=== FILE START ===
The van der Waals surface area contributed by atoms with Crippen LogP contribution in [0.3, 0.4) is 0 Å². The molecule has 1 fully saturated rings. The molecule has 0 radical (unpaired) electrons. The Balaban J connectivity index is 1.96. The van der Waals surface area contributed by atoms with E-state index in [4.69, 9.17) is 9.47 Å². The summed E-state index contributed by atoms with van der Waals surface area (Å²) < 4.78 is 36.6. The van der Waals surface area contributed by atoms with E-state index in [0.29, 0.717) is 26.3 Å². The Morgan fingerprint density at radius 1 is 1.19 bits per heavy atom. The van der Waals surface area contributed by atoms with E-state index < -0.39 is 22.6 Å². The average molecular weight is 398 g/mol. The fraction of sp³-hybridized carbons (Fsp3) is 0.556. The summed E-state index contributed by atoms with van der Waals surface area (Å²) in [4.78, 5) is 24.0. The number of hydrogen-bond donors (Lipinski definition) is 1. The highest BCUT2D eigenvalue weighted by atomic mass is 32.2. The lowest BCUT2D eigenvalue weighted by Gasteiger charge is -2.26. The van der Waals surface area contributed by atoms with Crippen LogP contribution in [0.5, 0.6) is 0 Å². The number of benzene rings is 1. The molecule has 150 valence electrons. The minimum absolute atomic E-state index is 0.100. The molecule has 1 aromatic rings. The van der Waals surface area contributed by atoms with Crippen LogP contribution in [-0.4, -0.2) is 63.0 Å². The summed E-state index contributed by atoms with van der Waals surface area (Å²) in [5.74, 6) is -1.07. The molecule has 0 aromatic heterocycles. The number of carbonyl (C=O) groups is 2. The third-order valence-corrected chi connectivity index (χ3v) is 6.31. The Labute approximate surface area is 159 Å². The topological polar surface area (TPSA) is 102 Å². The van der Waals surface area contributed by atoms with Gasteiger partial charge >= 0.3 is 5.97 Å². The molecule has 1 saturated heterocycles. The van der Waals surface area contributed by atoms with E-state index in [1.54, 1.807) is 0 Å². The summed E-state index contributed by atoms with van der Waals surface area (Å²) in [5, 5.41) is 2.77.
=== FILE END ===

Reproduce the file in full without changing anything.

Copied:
The van der Waals surface area contributed by atoms with Crippen LogP contribution in [0.3, 0.4) is 0 Å². The molecule has 1 fully saturated rings. The molecule has 0 radical (unpaired) electrons. The Balaban J connectivity index is 1.96. The van der Waals surface area contributed by atoms with E-state index in [4.69, 9.17) is 9.47 Å². The summed E-state index contributed by atoms with van der Waals surface area (Å²) < 4.78 is 36.6. The van der Waals surface area contributed by atoms with E-state index in [0.29, 0.717) is 26.3 Å². The Morgan fingerprint density at radius 1 is 1.19 bits per heavy atom. The van der Waals surface area contributed by atoms with E-state index < -0.39 is 22.6 Å². The average molecular weight is 398 g/mol. The fraction of sp³-hybridized carbons (Fsp3) is 0.556. The summed E-state index contributed by atoms with van der Waals surface area (Å²) in [4.78, 5) is 24.0. The number of hydrogen-bond donors (Lipinski definition) is 1. The highest BCUT2D eigenvalue weighted by atomic mass is 32.2. The lowest BCUT2D eigenvalue weighted by Gasteiger charge is -2.26. The van der Waals surface area contributed by atoms with Crippen LogP contribution in [0.5, 0.6) is 0 Å². The number of benzene rings is 1. The molecule has 150 valence electrons. The minimum absolute atomic E-state index is 0.100. The molecule has 1 aromatic rings. The van der Waals surface area contributed by atoms with Crippen LogP contribution in [-0.4, -0.2) is 63.0 Å². The summed E-state index contributed by atoms with van der Waals surface area (Å²) in [5.74, 6) is -1.07. The molecule has 0 aromatic heterocycles. The number of carbonyl (C=O) groups is 2. The third-order valence-corrected chi connectivity index (χ3v) is 6.31. The Labute approximate surface area is 159 Å². The topological polar surface area (TPSA) is 102 Å². The van der Waals surface area contributed by atoms with Gasteiger partial charge >= 0.3 is 5.97 Å². The molecule has 1 saturated heterocycles. The van der Waals surface area contributed by atoms with E-state index in [1.54, 1.807) is 0 Å². The summed E-state index contributed by atoms with van der Waals surface area (Å²) in [5, 5.41) is 2.77.